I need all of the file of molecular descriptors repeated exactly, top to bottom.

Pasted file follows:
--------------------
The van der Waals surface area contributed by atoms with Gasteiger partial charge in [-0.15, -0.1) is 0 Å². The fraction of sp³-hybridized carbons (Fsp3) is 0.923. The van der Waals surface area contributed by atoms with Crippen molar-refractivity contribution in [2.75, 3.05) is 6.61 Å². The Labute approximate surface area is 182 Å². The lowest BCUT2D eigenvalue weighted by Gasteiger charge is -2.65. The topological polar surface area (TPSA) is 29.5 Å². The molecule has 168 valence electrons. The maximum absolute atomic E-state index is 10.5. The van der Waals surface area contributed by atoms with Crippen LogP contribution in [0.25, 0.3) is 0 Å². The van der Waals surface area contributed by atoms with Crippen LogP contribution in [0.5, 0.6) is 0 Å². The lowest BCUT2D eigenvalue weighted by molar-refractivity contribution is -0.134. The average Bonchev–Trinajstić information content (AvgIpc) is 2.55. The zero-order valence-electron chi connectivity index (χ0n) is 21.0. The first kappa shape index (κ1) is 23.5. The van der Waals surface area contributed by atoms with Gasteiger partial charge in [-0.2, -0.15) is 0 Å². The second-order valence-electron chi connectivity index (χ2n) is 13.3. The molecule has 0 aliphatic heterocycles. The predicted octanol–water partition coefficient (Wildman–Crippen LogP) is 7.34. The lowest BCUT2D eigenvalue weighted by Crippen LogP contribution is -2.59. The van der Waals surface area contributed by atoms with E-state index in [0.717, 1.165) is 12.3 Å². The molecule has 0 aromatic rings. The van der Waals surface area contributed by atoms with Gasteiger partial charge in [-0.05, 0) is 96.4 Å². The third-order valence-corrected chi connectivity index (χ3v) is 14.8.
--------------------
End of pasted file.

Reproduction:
The van der Waals surface area contributed by atoms with Gasteiger partial charge in [-0.15, -0.1) is 0 Å². The fraction of sp³-hybridized carbons (Fsp3) is 0.923. The van der Waals surface area contributed by atoms with Crippen molar-refractivity contribution in [2.75, 3.05) is 6.61 Å². The Labute approximate surface area is 182 Å². The lowest BCUT2D eigenvalue weighted by Gasteiger charge is -2.65. The topological polar surface area (TPSA) is 29.5 Å². The molecule has 168 valence electrons. The maximum absolute atomic E-state index is 10.5. The van der Waals surface area contributed by atoms with Crippen LogP contribution in [0.25, 0.3) is 0 Å². The van der Waals surface area contributed by atoms with Crippen LogP contribution in [0.5, 0.6) is 0 Å². The lowest BCUT2D eigenvalue weighted by molar-refractivity contribution is -0.134. The average Bonchev–Trinajstić information content (AvgIpc) is 2.55. The zero-order valence-electron chi connectivity index (χ0n) is 21.0. The first kappa shape index (κ1) is 23.5. The van der Waals surface area contributed by atoms with Gasteiger partial charge in [-0.2, -0.15) is 0 Å². The second-order valence-electron chi connectivity index (χ2n) is 13.3. The molecule has 0 aliphatic heterocycles. The predicted octanol–water partition coefficient (Wildman–Crippen LogP) is 7.34. The lowest BCUT2D eigenvalue weighted by Crippen LogP contribution is -2.59. The van der Waals surface area contributed by atoms with E-state index in [0.717, 1.165) is 12.3 Å². The molecule has 0 aromatic rings. The van der Waals surface area contributed by atoms with Gasteiger partial charge in [-0.05, 0) is 96.4 Å². The third-order valence-corrected chi connectivity index (χ3v) is 14.8.